Region I Report
DETERMINING SAFETY AND SOUNDNESS –
FROM THE EXAMINER’S PERSPECTIVE
The examination of your credit union is about to commence,
and although this occurs annually, you may have
apprehension. It is okay. The examiner team does as well.
Typically, the examination cycle focuses on common areas from
one year to the next. But in addition, new topics of focus emerge
regularly based on national trends and, in many cases, trends
developing within each credit union’s distinct operations. The
examiner’s focus is safety and soundness, adherence to the
regulatory environment, and risk to the National Credit Union
Share Insurance Fund (NCUSIF). An examiner’s approach
includes the idea that adherence to regulation and safety and
soundness are interrelated.
The examination process is a joint effort between NCUA
examiners, State Supervisory Authorities, and credit unions.
The intent is to ensure safe and sound operations to protect
individual credit unions and the industry from net worth loss
due to controllable factors, and to minimize loss resulting from
uncontrolled factors, like economic downturns.
The process is not easy, but it is not meant to be
confrontational. The process is intended to protect everybody,
but most importantly, to protect your membership.
Primary areas of focus, which raise examiner’s awareness of
safety and soundness concerns include, but of course, are not
; Board oversight of management and staff accountability;
; Consistency in business (or strategic) plans as compared
to actual results;
; The state of the internal control structure and internal
; Areas of high growth or abrupt changes in balance sheet
; Operating expense structure;
; Level of due diligence and planning for new program
; Reconciliations and outstanding items, particularly relative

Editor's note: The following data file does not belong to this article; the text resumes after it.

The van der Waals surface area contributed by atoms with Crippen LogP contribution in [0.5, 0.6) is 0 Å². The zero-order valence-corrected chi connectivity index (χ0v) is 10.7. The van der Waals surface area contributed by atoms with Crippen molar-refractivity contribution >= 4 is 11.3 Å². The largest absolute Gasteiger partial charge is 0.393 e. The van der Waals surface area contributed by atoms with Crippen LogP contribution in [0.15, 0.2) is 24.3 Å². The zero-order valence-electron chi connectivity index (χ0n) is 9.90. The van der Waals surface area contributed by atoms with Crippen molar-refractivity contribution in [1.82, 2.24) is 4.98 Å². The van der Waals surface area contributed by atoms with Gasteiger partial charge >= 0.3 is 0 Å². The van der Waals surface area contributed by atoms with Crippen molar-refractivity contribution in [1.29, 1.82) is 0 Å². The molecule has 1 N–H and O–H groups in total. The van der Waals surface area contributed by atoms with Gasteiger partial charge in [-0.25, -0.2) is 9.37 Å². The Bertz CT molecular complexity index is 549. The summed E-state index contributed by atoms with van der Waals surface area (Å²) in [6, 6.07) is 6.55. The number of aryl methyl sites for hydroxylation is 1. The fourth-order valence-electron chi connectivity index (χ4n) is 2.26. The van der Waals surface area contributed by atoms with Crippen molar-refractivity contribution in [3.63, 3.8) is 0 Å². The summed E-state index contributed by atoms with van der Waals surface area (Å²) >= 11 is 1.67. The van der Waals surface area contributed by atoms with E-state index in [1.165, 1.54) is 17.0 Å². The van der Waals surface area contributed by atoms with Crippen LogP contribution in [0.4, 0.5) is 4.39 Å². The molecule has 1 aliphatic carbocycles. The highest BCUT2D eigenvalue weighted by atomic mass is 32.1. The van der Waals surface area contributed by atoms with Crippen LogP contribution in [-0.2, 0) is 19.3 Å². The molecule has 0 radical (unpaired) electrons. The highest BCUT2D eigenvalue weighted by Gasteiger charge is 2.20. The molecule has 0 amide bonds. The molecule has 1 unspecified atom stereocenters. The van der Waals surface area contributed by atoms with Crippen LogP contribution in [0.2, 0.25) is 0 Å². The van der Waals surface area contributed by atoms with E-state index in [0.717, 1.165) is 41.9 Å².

to corporate accounts;
; Reliance on third parties for loan origination and servicing;
; Reliance on third parties for investment decisions and
; Board and management assessments, or lack thereof, of
balance sheet risk exposures and financial trends.
Each of these areas of review, combined with credit union
responses, interpretations, and written objectives, leads to an
initial determination of safe and sound operations. From that
point, examiners expand their reviews into perceived areas of
higher risk. Why? Because your most controllable element is
the effectiveness of management’s actions, decisions,
implementation, and achievement of strategic objectives.
Operations, objectives, goals, and ultimately performance,
commence and conclude with management (management
includes the board and subcommittees).
Safe and sound operations include accountability for financial
results and strategic direction. Examiners expect credit unions
to demonstrate this rigorously and enforce accountability at
all levels of management. Your board is ultimately responsible
for the credit union’s operations and financial condition and
although delegated to the management team, the board needs
to remain informed. If examiners perceive weak board
oversight of management, then examiners would consider the
global aspect of operations and financial performance to be
high risk and of concern, therefore expanding review scope in
major operational areas.
Safety and soundness is more than just a report card of past
performance. It ensures the organizational structure is
adequately built proactively to handle the strategies and
future plans for each credit union. A question all boards
should ask is if its credit union’s business practices
encapsulate board policy, regulations, and sound business
strategies. This translates to the idea of substance over form,
wherein the board establishes and writes policies; however,
the actual practice differs.
A major red flag raised in the viewpoint of all examiners is if
management has not adequately addressed noted problem
areas in the Examiner’s Findings or Document of Resolution
action items. Not addressing agreed upon action items is a
significant safety and soundness issue. Based on this fact,
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